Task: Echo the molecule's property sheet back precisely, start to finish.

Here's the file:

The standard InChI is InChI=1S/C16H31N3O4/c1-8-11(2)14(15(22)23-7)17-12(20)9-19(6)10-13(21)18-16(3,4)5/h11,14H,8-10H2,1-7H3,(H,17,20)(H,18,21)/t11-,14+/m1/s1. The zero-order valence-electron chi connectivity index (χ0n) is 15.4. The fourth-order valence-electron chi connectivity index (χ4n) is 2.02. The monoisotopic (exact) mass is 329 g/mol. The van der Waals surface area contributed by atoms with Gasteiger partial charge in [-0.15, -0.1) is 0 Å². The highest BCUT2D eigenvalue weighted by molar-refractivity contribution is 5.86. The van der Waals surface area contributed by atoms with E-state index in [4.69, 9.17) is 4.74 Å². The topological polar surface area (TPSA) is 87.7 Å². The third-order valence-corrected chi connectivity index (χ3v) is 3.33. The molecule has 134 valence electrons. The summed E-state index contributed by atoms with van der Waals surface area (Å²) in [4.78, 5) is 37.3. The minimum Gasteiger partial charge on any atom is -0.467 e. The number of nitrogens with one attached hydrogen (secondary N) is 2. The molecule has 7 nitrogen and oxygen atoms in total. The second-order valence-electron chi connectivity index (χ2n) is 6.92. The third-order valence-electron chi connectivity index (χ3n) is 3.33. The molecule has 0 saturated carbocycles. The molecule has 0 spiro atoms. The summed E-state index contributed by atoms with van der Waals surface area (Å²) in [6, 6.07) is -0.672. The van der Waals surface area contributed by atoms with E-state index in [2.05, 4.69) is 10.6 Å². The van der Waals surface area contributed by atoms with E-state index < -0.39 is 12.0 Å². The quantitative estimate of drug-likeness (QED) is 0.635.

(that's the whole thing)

The standard InChI is InChI=1S/C16H31N3O4/c1-8-11(2)14(15(22)23-7)17-12(20)9-19(6)10-13(21)18-16(3,4)5/h11,14H,8-10H2,1-7H3,(H,17,20)(H,18,21)/t11-,14+/m1/s1. The zero-order valence-electron chi connectivity index (χ0n) is 15.4. The fourth-order valence-electron chi connectivity index (χ4n) is 2.02. The monoisotopic (exact) mass is 329 g/mol. The van der Waals surface area contributed by atoms with Gasteiger partial charge in [-0.15, -0.1) is 0 Å². The highest BCUT2D eigenvalue weighted by molar-refractivity contribution is 5.86. The van der Waals surface area contributed by atoms with E-state index in [4.69, 9.17) is 4.74 Å². The topological polar surface area (TPSA) is 87.7 Å². The third-order valence-corrected chi connectivity index (χ3v) is 3.33. The molecule has 134 valence electrons. The summed E-state index contributed by atoms with van der Waals surface area (Å²) in [4.78, 5) is 37.3. The minimum Gasteiger partial charge on any atom is -0.467 e. The number of nitrogens with one attached hydrogen (secondary N) is 2. The molecule has 7 nitrogen and oxygen atoms in total. The second-order valence-electron chi connectivity index (χ2n) is 6.92. The third-order valence-electron chi connectivity index (χ3n) is 3.33. The molecule has 0 saturated carbocycles. The molecule has 0 spiro atoms. The summed E-state index contributed by atoms with van der Waals surface area (Å²) in [6, 6.07) is -0.672. The van der Waals surface area contributed by atoms with E-state index in [2.05, 4.69) is 10.6 Å². The van der Waals surface area contributed by atoms with E-state index < -0.39 is 12.0 Å². The quantitative estimate of drug-likeness (QED) is 0.635.